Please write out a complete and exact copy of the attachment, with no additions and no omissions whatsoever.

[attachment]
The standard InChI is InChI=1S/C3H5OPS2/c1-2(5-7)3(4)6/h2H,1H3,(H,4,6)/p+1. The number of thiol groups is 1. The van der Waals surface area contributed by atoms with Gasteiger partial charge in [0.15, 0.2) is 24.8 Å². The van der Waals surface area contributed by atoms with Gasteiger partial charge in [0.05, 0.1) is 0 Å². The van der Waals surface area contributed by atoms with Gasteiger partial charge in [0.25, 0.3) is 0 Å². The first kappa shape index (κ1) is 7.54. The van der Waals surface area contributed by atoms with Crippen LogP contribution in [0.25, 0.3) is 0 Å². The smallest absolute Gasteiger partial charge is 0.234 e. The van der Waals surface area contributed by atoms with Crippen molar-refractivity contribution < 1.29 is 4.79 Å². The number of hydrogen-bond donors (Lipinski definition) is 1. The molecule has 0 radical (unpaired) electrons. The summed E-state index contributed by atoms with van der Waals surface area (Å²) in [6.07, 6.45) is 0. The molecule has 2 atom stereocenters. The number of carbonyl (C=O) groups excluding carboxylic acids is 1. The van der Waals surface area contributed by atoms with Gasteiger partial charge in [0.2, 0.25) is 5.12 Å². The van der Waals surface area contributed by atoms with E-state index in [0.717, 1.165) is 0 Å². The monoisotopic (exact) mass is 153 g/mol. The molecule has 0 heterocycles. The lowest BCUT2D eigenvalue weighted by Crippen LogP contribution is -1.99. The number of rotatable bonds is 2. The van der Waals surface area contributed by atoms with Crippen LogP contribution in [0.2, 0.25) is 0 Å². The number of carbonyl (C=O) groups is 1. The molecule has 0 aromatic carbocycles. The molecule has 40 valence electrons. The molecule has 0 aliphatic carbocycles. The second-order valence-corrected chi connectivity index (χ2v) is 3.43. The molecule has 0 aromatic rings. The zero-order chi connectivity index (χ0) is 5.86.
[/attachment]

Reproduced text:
The standard InChI is InChI=1S/C3H5OPS2/c1-2(5-7)3(4)6/h2H,1H3,(H,4,6)/p+1. The number of thiol groups is 1. The van der Waals surface area contributed by atoms with Gasteiger partial charge in [0.15, 0.2) is 24.8 Å². The van der Waals surface area contributed by atoms with Gasteiger partial charge in [0.05, 0.1) is 0 Å². The van der Waals surface area contributed by atoms with Gasteiger partial charge in [0.25, 0.3) is 0 Å². The first kappa shape index (κ1) is 7.54. The van der Waals surface area contributed by atoms with Crippen LogP contribution in [0.25, 0.3) is 0 Å². The smallest absolute Gasteiger partial charge is 0.234 e. The van der Waals surface area contributed by atoms with Crippen molar-refractivity contribution < 1.29 is 4.79 Å². The number of hydrogen-bond donors (Lipinski definition) is 1. The molecule has 0 radical (unpaired) electrons. The summed E-state index contributed by atoms with van der Waals surface area (Å²) in [6.07, 6.45) is 0. The molecule has 2 atom stereocenters. The number of carbonyl (C=O) groups excluding carboxylic acids is 1. The van der Waals surface area contributed by atoms with Gasteiger partial charge in [0.2, 0.25) is 5.12 Å². The van der Waals surface area contributed by atoms with E-state index in [0.717, 1.165) is 0 Å². The monoisotopic (exact) mass is 153 g/mol. The molecule has 0 heterocycles. The lowest BCUT2D eigenvalue weighted by Crippen LogP contribution is -1.99. The number of rotatable bonds is 2. The van der Waals surface area contributed by atoms with Crippen LogP contribution in [0.2, 0.25) is 0 Å². The number of carbonyl (C=O) groups is 1. The molecule has 0 aromatic carbocycles. The molecule has 40 valence electrons. The molecule has 0 aliphatic carbocycles. The second-order valence-corrected chi connectivity index (χ2v) is 3.43. The molecule has 0 aromatic rings. The zero-order chi connectivity index (χ0) is 5.86.